While the vehicles may be able to travel quickly to the borders, Hong Kong’s existing road network could struggle to cope with such an enormous increase. In areas which already have a tendency for backlogs, serious traffic jams would occur with a correlated rise in pollutants.
Numerous concerns have been raised by angry Hong Kongers and environmental groups – in particular residents of Tuen Mun, who will have a dual carriageway pass through linking the Kong Sham highway with North Lantau, managed to squeeze a concession from the Highways Department with a slight alteration to the route.
Environmentalists object to the dredging techniques used to reclaim much of the land for these large infrastructure projects. The process contributes to water and noise pollution as well as directly reducing the area of suitable habitat for many species.
The Chinese White Dolphin has become something of a metaphor for Hong Kong’s develop-first, conserve-second attitude. A recent study into marine mammal populations conducted for the Agriculture, Fisheries and Conservation Department found that they had almost disappeared from North Lantau – areas around the coast of Chek Lap Kok, Tung Chung and the Sha Chau islands had seen a dramatic drop.
As with all large projects, an Environmental Impact Study was completed but this was subject to a lengthy judicial review sought by an irate Tung Chung resident. Although the government later won on appeal, the hearings raised many questions about the methodology and due process of the study, namely the lack of a stand-alone environmental model.
Alternatives to the bridge are few and far between. Most would point to bolstering transportation links such as the existing boundary crossings and public transport. It’s true that high speed rail (XLR) will begin operation in late 2018 from West Kowloon, reducing the journey to Guangzhou to only 48 minutes – this would seem to somewhat invalidate the “Guangzhou commute” argument.
Connecting to present rail options down to Zhuhai could result in travel times of less than 2 hours. The problem is transporting large quantities of goods – even if this were to be done by rail, they would require further transport from the depot.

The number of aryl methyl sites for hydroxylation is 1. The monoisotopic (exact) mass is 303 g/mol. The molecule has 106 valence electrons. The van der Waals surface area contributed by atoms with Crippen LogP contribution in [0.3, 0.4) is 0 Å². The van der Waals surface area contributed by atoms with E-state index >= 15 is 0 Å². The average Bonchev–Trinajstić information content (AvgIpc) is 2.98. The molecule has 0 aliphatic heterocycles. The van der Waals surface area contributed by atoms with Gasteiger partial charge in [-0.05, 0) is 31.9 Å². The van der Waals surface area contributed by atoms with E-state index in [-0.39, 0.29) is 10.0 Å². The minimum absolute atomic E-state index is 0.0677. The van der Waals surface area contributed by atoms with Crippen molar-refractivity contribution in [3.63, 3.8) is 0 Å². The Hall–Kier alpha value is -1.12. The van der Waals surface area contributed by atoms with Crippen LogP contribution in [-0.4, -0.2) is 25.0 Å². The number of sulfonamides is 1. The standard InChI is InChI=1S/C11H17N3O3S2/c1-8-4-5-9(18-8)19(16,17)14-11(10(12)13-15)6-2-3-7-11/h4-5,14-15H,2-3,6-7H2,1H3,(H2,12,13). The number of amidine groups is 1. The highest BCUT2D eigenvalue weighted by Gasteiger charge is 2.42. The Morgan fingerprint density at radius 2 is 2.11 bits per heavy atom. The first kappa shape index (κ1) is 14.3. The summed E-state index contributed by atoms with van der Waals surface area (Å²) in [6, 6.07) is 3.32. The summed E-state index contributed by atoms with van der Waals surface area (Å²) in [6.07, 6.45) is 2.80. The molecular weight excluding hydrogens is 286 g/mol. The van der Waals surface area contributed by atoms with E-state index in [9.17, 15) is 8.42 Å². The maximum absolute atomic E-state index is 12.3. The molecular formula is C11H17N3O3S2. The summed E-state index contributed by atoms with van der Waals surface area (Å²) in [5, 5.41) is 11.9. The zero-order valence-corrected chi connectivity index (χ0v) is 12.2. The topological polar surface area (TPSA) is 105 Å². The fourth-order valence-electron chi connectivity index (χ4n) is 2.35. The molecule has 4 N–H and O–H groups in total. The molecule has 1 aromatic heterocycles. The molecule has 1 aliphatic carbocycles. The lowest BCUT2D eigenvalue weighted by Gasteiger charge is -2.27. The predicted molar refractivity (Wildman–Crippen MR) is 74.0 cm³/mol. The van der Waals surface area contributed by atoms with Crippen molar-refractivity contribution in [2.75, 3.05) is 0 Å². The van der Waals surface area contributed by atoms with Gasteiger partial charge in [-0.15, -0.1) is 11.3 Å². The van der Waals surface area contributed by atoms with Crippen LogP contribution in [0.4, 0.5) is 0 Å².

The Government would like to attribute Zhuhai’s slower development, when compared with the rest of Guangdong, to a lack of foreign cash, but the disparity in outside investment between East and West PRD was only about 40% and 17% respectively as an average last decade. A difference to be sure, but perhaps not enough to sway the argument on that basis alone.
Hong Kong is still by far the largest provider of foreign investment into Guangdong but recently has diversified from manufacturing to services, property and infrastructure. The services industry has many requirements, such as a highly trained workforce, which aren’t arbitrarily transferable to a relatively underdeveloped region.
As Zhuhai is selling itself on the basis of cheap land and labour, the shift may not be in its favour. These attributes primarily attract manufacturers and exporters.
The view from much of Lantau is now scarred by this functional behemoth. It seems that little can stand in the way of Hong Kong’s development plans and, in this case, the figures put forward by the Government seem to support it.
As usual though, many residents feel their concerns have been ignored or appeased, brushed over by committees and minutes. The Government needs to have a robust system in place for monitoring the benefits of HZMB – getting residents to buy into another large infrastructure project on the basis of promises which aren’t held to account is irresponsible.
If the bridge doesn’t deliver, then many will wonder if this was just an economic excuse for a political gamble.